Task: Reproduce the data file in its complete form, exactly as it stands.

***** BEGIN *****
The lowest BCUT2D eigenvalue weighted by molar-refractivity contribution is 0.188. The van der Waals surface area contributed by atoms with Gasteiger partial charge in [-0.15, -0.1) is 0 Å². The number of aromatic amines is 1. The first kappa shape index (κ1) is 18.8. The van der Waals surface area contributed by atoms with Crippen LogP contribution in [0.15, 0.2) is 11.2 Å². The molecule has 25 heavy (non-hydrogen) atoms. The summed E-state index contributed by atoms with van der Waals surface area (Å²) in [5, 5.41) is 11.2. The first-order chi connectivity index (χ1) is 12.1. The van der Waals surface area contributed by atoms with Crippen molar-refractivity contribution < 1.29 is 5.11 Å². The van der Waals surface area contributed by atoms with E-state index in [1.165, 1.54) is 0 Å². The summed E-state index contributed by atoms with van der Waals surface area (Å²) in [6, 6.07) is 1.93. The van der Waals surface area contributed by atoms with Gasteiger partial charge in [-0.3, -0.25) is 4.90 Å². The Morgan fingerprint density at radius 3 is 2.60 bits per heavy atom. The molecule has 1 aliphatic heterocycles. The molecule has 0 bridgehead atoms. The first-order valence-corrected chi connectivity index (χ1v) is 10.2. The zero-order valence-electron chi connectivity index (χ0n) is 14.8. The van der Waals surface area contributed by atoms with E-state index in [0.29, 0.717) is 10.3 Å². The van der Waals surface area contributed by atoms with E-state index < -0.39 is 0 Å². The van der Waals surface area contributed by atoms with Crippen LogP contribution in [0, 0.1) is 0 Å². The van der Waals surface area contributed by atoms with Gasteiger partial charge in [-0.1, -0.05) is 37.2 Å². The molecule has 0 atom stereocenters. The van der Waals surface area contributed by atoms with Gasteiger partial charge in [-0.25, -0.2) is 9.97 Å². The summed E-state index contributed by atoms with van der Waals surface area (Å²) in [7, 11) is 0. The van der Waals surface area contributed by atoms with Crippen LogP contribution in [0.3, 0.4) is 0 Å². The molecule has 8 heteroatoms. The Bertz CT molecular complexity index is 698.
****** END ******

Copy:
The lowest BCUT2D eigenvalue weighted by molar-refractivity contribution is 0.188. The van der Waals surface area contributed by atoms with Gasteiger partial charge in [-0.15, -0.1) is 0 Å². The number of aromatic amines is 1. The first kappa shape index (κ1) is 18.8. The van der Waals surface area contributed by atoms with Crippen LogP contribution in [0.15, 0.2) is 11.2 Å². The molecule has 25 heavy (non-hydrogen) atoms. The summed E-state index contributed by atoms with van der Waals surface area (Å²) in [5, 5.41) is 11.2. The first-order chi connectivity index (χ1) is 12.1. The van der Waals surface area contributed by atoms with Crippen molar-refractivity contribution < 1.29 is 5.11 Å². The van der Waals surface area contributed by atoms with E-state index in [1.165, 1.54) is 0 Å². The summed E-state index contributed by atoms with van der Waals surface area (Å²) in [6, 6.07) is 1.93. The van der Waals surface area contributed by atoms with Gasteiger partial charge in [-0.3, -0.25) is 4.90 Å². The Morgan fingerprint density at radius 3 is 2.60 bits per heavy atom. The molecule has 1 aliphatic heterocycles. The molecule has 0 bridgehead atoms. The first-order valence-corrected chi connectivity index (χ1v) is 10.2. The zero-order valence-electron chi connectivity index (χ0n) is 14.8. The van der Waals surface area contributed by atoms with E-state index in [0.29, 0.717) is 10.3 Å². The van der Waals surface area contributed by atoms with E-state index < -0.39 is 0 Å². The van der Waals surface area contributed by atoms with Crippen LogP contribution in [0, 0.1) is 0 Å². The van der Waals surface area contributed by atoms with Gasteiger partial charge in [-0.1, -0.05) is 37.2 Å². The molecule has 0 atom stereocenters. The van der Waals surface area contributed by atoms with Gasteiger partial charge in [-0.25, -0.2) is 9.97 Å². The summed E-state index contributed by atoms with van der Waals surface area (Å²) in [7, 11) is 0. The van der Waals surface area contributed by atoms with Crippen LogP contribution in [0.3, 0.4) is 0 Å². The molecule has 8 heteroatoms. The Bertz CT molecular complexity index is 698.